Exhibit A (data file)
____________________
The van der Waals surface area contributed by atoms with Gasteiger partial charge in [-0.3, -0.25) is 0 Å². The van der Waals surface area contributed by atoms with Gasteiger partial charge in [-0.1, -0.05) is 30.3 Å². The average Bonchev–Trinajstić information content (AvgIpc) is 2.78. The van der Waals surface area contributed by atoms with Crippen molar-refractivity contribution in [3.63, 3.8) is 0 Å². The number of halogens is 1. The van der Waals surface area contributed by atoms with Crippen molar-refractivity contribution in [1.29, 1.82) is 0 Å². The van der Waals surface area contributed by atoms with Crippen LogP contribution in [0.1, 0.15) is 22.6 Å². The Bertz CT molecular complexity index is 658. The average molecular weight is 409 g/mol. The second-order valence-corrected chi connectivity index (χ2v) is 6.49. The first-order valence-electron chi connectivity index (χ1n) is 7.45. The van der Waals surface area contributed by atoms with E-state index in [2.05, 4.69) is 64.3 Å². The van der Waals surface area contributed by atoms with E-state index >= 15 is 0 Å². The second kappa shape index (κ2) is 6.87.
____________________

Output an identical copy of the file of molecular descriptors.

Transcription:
The van der Waals surface area contributed by atoms with Gasteiger partial charge in [-0.3, -0.25) is 0 Å². The van der Waals surface area contributed by atoms with Gasteiger partial charge in [-0.1, -0.05) is 30.3 Å². The average Bonchev–Trinajstić information content (AvgIpc) is 2.78. The van der Waals surface area contributed by atoms with Crippen molar-refractivity contribution in [3.63, 3.8) is 0 Å². The number of halogens is 1. The van der Waals surface area contributed by atoms with Crippen molar-refractivity contribution in [1.29, 1.82) is 0 Å². The van der Waals surface area contributed by atoms with Crippen LogP contribution in [0.1, 0.15) is 22.6 Å². The Bertz CT molecular complexity index is 658. The average molecular weight is 409 g/mol. The second-order valence-corrected chi connectivity index (χ2v) is 6.49. The first-order valence-electron chi connectivity index (χ1n) is 7.45. The van der Waals surface area contributed by atoms with E-state index in [2.05, 4.69) is 64.3 Å². The van der Waals surface area contributed by atoms with E-state index >= 15 is 0 Å². The second kappa shape index (κ2) is 6.87.